The IRS Hack Was Twice as Bad as We Thought

The Internal Revenue Service building in Washington.

The Internal Revenue Service building in Washington. Andrew Harnik/AP

The agency now says that a total of 724,000 people may have had their personal information stolen by hackers.

On Friday, for the second time in six months, the Internal Revenue Service revised its estimate of the scale of a cyberattack on its systems, announcing that a total of about 724,000 individuals may have had their personal information stolen by hackers last year. That’s more than twice as many as the agency said were affected after an investigation that concluded this August—and a whopping six times larger than the original estimate of the damage.

The agency said that it arrived at the new number after a nine-month investigation that examined network activity all the way back to January 2014, when it launched a service called “Get Transcript” that allows taxpayers to check their tax history online. That’s the service that hackers exploited to gain access to hundreds of thousands of individuals’ personal records. According to the IRS, the hackers also attempted to steal more than 570,000 more records, but were unsuccessful.

Why the repeated revisions? When thieves break in and ransack the sensitive contents of a server, it can be difficult to assess the damage and determine what was taken—data is usually copied, not deleted, and forensics teams may not know exactly what to look for, or over what period of time.

When it issued its first two estimates, the IRS wasn’t looking at a broad enough timeframe to understand the full scope of the data breach. The first estimate, released in May 2015, only revealed 114,000 instances of unauthorized access, and 111,000 failed attempts to access tax records. In August, the agency examined the entirety of the 2015 tax-filing season, and found that hackers had accessed records an additional 220,000 times, and made a further 170,000 failed attempts.

Finally, on Friday, the agency said the latest investigation—this one conducted by the office of the IRS inspector general rather than the agency itself—found 390,000 more cases of unauthorized access, and 295,000 more accounts that were targeted but not breached.

The hackers bested the “Get Transcript” application by assuming others’ identities and tricking it into divulging tax history. They used details about real taxpayers that they compiled separately—likely bought off of other criminals who had previously stolen massive amounts of sensitive information from other places—to convince the system that they were authorized users logging in to download an official document.

It’s not a foregone conclusion that hackers stole information from all 724,000 accounts that were accessed. But they certainly did profit off of some of them: In May, the IRS said the hackers filed about $50 million in fraudulent tax returns.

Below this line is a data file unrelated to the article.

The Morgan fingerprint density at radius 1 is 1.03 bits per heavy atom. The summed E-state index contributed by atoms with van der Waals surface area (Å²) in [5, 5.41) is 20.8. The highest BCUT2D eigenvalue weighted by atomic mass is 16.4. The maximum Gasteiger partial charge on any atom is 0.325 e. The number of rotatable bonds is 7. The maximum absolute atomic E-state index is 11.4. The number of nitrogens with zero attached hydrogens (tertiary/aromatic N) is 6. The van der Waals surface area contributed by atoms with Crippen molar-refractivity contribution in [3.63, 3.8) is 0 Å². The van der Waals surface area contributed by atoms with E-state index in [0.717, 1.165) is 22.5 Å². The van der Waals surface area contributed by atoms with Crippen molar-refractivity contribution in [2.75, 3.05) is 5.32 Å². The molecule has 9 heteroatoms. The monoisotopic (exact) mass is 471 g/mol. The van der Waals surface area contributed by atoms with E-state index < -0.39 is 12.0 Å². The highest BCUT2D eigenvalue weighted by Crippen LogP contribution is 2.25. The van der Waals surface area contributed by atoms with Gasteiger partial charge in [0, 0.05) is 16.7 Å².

The agency will mail notices to the taxpayers whose accounts were compromised starting next week, and will offer them one year of free identity-theft protection services. (The taxpayers whose accounts hackers unsuccessfully attempted to access will also receive a notification, though they won’t be offered the identity-theft protection plan.)

The IRS’s trouble determining the scale of cyberattacks was mirrored at another federal agency last year.

When hackers connected to China made their way into systems that belonged to the Office of Personnel Management, the agency’s initial damage report was harrowing: Officials said the intruders made off with 4.2 million individuals’ sensitive personal information. But then, as the breach was being investigated, another, much larger intrusion was discovered.

OPM Director Katherine Archuleta had learned her lesson about speaking too soon. Even as she was harangued by a Congress eager to learn the full extent of the breach, she did not announce the scale of the intrusion until a long investigation had been completed. Finally, in June, OPM announced that a total of about 22 million people were affected by one or both hacks. It took until December for all the people affected by the hack to be notified by mail.

As cyberattacks like the IRS and OPM hacks become a standard part of doing business, organizations are searching for new ways to detect and prevent them. Strong defenses can help keep most intruders out, and for the data that does leak, complex web crawlers can send alerts whenever private, sensitive data pops up for sale on a hacker forum or the dark web.

And with better forensics tools and alerts, companies and agencies can avoid embarrassing lowball estimates after the inevitable data breach hits.

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